CONGRESS

Amidst Debt Fight, Discontent With Congress

Time for recess: The debt battle that turned Congress upside-down nears end.
National Journal
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Matthew Cooper
Aug. 1, 2011, 5:30 p.m.

Amidst a tu­mul­tu­ous fight over rais­ing the debt ceil­ing, Amer­ic­ans are deeply dis­sat­is­fied with Wash­ing­ton and eager to elect fresh faces to Con­gress, rais­ing warn­ing flags for Demo­crats and Re­pub­lic­ans alike. The poll showed dis­con­tent at about the same levels seen in the 2006 and 2010 “wave” elec­tions.

The res­ults ap­pear in the latest United Tech­no­lo­gies/Na­tion­al Journ­al Con­gres­sion­al Con­nec­tion Poll. When asked if they think “most mem­bers of Con­gress have done a good enough job to de­serve reelec­tion or do you think it’s time to give new people a chance?” 79 per­cent of re­spond­ents said it was time for new people and only 10 per­cent thought that most mem­bers are do­ing a good enough job to de­serve reelec­tion.

While re­spond­ents were more fa­vor­ably in­clined to­ward their own rep­res­ent­at­ives rather than Con­gress as a whole, a ma­jor­ity of re­spond­ents still thought that when it came to their own rep­res­ent­at­ive it was “time to give a new per­son a chance.” In the sur­vey, 31 per­cent of re­spond­ents said that their mem­ber of Con­gress de­serves reelec­tion but 53 per­cent said it was time for a new per­son.

This is a fig­ure that should give all mem­bers of Con­gress pause re­gard­less of party. Be­fore the 2010 elec­tion, which swept 87 new mem­bers in­to Con­gress, 58 per­cent of likely voters re­spon­ded to a CBS News/New York Times sur­vey that it was time for a new per­son. Gran­ted that poll was right be­fore the elec­tion and meas­ured likely voters as op­posed to all adults. Still, it’s a wor­ri­some sign for mem­bers of Con­gress and a sign that the pub­lic is deeply dis­sat­is­fied with their per­form­ance in ways that echo that his­tor­ic elec­tion.

Like­wise when it comes to im­port­ant prob­lems fa­cing the coun­try, only 7 per­cent of re­spond­ents in the United Tech­no­lo­gies/Na­tion­al Journ­al Con­gres­sion­al Con­nec­tion Poll had a lot of con­fid­ence that Wash­ing­ton could make pro­gress over the next year. Thirty-five per­cent ex­pressed some con­fid­ence. But 35 per­cent ex­pressed “not much con­fid­ence,” and 23 per­cent said they had “no con­fid­ence at all.” These num­bers re­veal even more dis­sat­is­fac­tion than in Septem­ber of 2010 — again, a red flag for Con­gress that the pub­lic has deep doubts about their abil­ity to make pro­gress on is­sues of im­port­ance to the na­tion.

The United Tech­no­lo­gies/Na­tion­al Journ­al Con­gres­sion­al Con­nec­tion Poll was con­duc­ted by Prin­ceton Sur­vey Re­search As­so­ci­ates In­ter­na­tion­al on Ju­ly 28-31 and sur­veyed 1,001 adults. The poll has a 3.6-point er­ror mar­gin for the full sample (the mar­gin is lar­ger for sample sub­groups). The poll is the latest in a series of na­tion­al sur­veys that will track the pub­lic’s pri­or­it­ies for Con­gress — and its as­sess­ment of Wash­ing­ton’s per­form­ance — dur­ing most weeks that Con­gress is in ses­sion through 2012.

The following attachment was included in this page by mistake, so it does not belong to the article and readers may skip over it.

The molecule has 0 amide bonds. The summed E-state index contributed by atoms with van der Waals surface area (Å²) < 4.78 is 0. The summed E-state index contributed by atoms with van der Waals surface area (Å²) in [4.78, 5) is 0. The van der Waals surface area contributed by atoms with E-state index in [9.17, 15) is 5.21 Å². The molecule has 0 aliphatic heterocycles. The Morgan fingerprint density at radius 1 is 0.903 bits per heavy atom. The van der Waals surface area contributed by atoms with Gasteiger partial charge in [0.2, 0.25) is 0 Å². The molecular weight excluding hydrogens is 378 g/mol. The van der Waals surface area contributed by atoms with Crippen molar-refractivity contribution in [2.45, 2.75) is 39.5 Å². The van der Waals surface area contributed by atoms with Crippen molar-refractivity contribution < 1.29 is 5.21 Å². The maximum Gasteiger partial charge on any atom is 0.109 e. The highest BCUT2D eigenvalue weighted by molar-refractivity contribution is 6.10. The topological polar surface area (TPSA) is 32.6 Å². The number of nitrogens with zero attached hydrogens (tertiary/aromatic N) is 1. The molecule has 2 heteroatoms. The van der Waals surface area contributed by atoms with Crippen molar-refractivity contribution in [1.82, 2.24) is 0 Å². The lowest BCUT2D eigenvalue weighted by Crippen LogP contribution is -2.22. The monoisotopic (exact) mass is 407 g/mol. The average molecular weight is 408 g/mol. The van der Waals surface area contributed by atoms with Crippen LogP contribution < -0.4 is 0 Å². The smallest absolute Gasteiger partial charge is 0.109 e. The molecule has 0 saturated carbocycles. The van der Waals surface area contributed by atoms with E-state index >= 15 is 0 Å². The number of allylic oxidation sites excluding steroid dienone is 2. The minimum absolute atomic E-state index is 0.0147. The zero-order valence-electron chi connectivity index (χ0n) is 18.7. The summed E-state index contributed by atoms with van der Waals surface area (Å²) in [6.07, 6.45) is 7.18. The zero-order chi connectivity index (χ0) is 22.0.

The dis­sat­is­fac­tion with Con­gress cuts across party lines, ac­cord­ing to the sur­vey. This also echoes the mood be­fore the 2010 land­slide. Ac­cord­ing to the CBS/New York Times poll from Oc­to­ber 2010, when re­spond­ents were asked wheth­er their rep­res­ent­at­ive has per­formed his or her job well enough to de­serve reelec­tion, or do you think it’s time to give a new per­son a chance, 58 per­cent said it was time for a new per­son. The num­ber rose to 63 per­cent for in­de­pend­ents, 68 per­cent for Re­pub­lic­ans, and dropped to 45 per­cent for Demo­crats. In the latest edi­tion of the United Tech­no­lo­gies/Na­tion­al Journ­al Con­gres­sion­al Con­nec­tion Poll, 60 per­cent of in­de­pend­ents said it was time for a new per­son. The fig­ure was 50 per­cent for Demo­crats and 43 per­cent for Re­pub­lic­ans.  

There was some good news for Pres­id­ent Obama in the poll. When asked which party they trus­ted to do a bet­ter job cop­ing with the main prob­lems the coun­try faces over the next few years, they chose Demo­crats over Re­pub­lic­ans by a 43 to 31 mar­gin. And in the de­bate over wheth­er to raise the fed­er­al debt ceil­ing, re­spond­ents were asked “who do you be­lieve has be­haved more re­spons­ibly, Pres­id­ent Obama or Re­pub­lic­ans in Con­gress?” By a sig­ni­fic­ant mar­gin, re­spond­ents said Pres­id­ent Obama (48 per­cent) to Re­pub­lic­ans in Con­gress (31 per­cent).

In­ter­est­ingly, on the ques­tion of how to handle the debt ceil­ing it­self, re­spond­ents were split al­most evenly. They were asked wheth­er they would be more likely or less likely to vote for a can­did­ate who “voted to al­low the gov­ern­ment to bor­row more money by in­creas­ing the fed­er­al debt ceil­ing.” Des­pite the wide con­sensus that de­fault would hurt the eco­nomy, 45 per­cent said less likely. Con­versely, 45 per­cent of re­spond­ents said that they’d be less likely to vote for a can­did­ate who voted to al­low the gov­ern­ment to de­fault on its fin­an­cial ob­lig­a­tions. A frus­trated pub­lic, it seems, is also a di­vided one. 

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